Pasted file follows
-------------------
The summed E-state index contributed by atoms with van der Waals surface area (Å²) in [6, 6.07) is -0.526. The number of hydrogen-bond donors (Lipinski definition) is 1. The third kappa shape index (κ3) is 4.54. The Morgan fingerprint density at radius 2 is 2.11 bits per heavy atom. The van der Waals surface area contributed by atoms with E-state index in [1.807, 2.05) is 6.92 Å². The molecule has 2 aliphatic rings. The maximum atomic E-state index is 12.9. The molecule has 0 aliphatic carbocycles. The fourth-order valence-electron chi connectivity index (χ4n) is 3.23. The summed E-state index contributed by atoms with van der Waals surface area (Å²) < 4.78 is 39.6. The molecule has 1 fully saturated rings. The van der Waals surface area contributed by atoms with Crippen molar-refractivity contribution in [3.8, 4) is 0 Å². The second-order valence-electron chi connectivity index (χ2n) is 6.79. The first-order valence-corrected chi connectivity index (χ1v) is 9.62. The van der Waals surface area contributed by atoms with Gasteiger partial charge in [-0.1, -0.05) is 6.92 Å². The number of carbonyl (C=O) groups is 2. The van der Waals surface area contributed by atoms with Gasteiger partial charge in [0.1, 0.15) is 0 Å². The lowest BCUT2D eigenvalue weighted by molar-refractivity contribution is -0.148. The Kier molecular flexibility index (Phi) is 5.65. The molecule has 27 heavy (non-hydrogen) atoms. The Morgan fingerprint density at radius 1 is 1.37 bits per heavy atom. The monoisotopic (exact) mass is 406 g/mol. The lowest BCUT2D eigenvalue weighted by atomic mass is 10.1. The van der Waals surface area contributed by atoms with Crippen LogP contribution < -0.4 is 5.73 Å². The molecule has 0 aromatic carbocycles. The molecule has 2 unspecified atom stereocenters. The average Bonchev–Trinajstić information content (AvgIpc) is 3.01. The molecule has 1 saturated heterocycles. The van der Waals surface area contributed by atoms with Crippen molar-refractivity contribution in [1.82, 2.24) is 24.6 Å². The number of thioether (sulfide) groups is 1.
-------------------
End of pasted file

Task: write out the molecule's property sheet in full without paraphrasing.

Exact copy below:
The summed E-state index contributed by atoms with van der Waals surface area (Å²) in [6, 6.07) is -0.526. The number of hydrogen-bond donors (Lipinski definition) is 1. The third kappa shape index (κ3) is 4.54. The Morgan fingerprint density at radius 2 is 2.11 bits per heavy atom. The van der Waals surface area contributed by atoms with E-state index in [1.807, 2.05) is 6.92 Å². The molecule has 2 aliphatic rings. The maximum atomic E-state index is 12.9. The molecule has 0 aliphatic carbocycles. The fourth-order valence-electron chi connectivity index (χ4n) is 3.23. The summed E-state index contributed by atoms with van der Waals surface area (Å²) < 4.78 is 39.6. The molecule has 1 fully saturated rings. The van der Waals surface area contributed by atoms with Crippen molar-refractivity contribution in [3.8, 4) is 0 Å². The second-order valence-electron chi connectivity index (χ2n) is 6.79. The first-order valence-corrected chi connectivity index (χ1v) is 9.62. The van der Waals surface area contributed by atoms with Gasteiger partial charge in [-0.1, -0.05) is 6.92 Å². The number of carbonyl (C=O) groups is 2. The van der Waals surface area contributed by atoms with Gasteiger partial charge in [0.1, 0.15) is 0 Å². The lowest BCUT2D eigenvalue weighted by molar-refractivity contribution is -0.148. The Kier molecular flexibility index (Phi) is 5.65. The molecule has 27 heavy (non-hydrogen) atoms. The Morgan fingerprint density at radius 1 is 1.37 bits per heavy atom. The monoisotopic (exact) mass is 406 g/mol. The lowest BCUT2D eigenvalue weighted by atomic mass is 10.1. The van der Waals surface area contributed by atoms with Crippen LogP contribution < -0.4 is 5.73 Å². The molecule has 0 aromatic carbocycles. The molecule has 2 unspecified atom stereocenters. The average Bonchev–Trinajstić information content (AvgIpc) is 3.01. The molecule has 1 saturated heterocycles. The van der Waals surface area contributed by atoms with Crippen molar-refractivity contribution in [1.82, 2.24) is 24.6 Å². The number of thioether (sulfide) groups is 1.